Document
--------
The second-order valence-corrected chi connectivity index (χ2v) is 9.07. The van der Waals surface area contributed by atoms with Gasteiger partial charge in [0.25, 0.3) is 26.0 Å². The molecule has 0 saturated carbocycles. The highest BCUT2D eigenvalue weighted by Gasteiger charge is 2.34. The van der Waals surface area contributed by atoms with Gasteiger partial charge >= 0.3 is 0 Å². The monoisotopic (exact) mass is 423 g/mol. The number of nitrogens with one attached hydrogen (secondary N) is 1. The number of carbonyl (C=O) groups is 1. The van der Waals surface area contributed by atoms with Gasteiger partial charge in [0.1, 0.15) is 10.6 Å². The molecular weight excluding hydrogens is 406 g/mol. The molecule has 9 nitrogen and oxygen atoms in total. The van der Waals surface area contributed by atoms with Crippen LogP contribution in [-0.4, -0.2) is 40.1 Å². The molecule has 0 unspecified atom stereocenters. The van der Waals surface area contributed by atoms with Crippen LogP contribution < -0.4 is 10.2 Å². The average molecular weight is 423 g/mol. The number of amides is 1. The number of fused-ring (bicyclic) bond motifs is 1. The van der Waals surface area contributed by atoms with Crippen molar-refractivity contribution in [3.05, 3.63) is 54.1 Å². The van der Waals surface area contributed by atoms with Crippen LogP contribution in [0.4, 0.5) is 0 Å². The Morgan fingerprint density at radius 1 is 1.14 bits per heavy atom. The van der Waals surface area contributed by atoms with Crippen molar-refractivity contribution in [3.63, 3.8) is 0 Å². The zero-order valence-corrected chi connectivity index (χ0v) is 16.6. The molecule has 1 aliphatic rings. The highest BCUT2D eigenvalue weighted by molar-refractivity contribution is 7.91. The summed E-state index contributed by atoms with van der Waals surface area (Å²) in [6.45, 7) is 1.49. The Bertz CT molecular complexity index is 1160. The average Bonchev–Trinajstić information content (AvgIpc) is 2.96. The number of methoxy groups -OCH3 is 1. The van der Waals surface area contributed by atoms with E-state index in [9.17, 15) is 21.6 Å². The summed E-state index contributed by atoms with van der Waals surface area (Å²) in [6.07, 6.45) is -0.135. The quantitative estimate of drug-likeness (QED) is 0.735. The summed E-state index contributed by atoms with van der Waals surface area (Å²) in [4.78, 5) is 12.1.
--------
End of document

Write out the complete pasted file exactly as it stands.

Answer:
The second-order valence-corrected chi connectivity index (χ2v) is 9.07. The van der Waals surface area contributed by atoms with Gasteiger partial charge in [0.25, 0.3) is 26.0 Å². The molecule has 0 saturated carbocycles. The highest BCUT2D eigenvalue weighted by Gasteiger charge is 2.34. The van der Waals surface area contributed by atoms with Gasteiger partial charge >= 0.3 is 0 Å². The monoisotopic (exact) mass is 423 g/mol. The number of nitrogens with one attached hydrogen (secondary N) is 1. The number of carbonyl (C=O) groups is 1. The van der Waals surface area contributed by atoms with Gasteiger partial charge in [0.1, 0.15) is 10.6 Å². The molecular weight excluding hydrogens is 406 g/mol. The molecule has 9 nitrogen and oxygen atoms in total. The van der Waals surface area contributed by atoms with Crippen LogP contribution in [-0.4, -0.2) is 40.1 Å². The molecule has 0 unspecified atom stereocenters. The van der Waals surface area contributed by atoms with Crippen LogP contribution < -0.4 is 10.2 Å². The average molecular weight is 423 g/mol. The number of amides is 1. The number of fused-ring (bicyclic) bond motifs is 1. The van der Waals surface area contributed by atoms with Crippen molar-refractivity contribution in [3.05, 3.63) is 54.1 Å². The van der Waals surface area contributed by atoms with Crippen LogP contribution in [0.4, 0.5) is 0 Å². The Morgan fingerprint density at radius 1 is 1.14 bits per heavy atom. The van der Waals surface area contributed by atoms with Crippen molar-refractivity contribution in [3.63, 3.8) is 0 Å². The zero-order valence-corrected chi connectivity index (χ0v) is 16.6. The molecule has 1 aliphatic rings. The highest BCUT2D eigenvalue weighted by molar-refractivity contribution is 7.91. The summed E-state index contributed by atoms with van der Waals surface area (Å²) in [6.45, 7) is 1.49. The Bertz CT molecular complexity index is 1160. The average Bonchev–Trinajstić information content (AvgIpc) is 2.96. The number of methoxy groups -OCH3 is 1. The van der Waals surface area contributed by atoms with E-state index in [9.17, 15) is 21.6 Å². The summed E-state index contributed by atoms with van der Waals surface area (Å²) in [6.07, 6.45) is -0.135. The quantitative estimate of drug-likeness (QED) is 0.735. The summed E-state index contributed by atoms with van der Waals surface area (Å²) in [4.78, 5) is 12.1.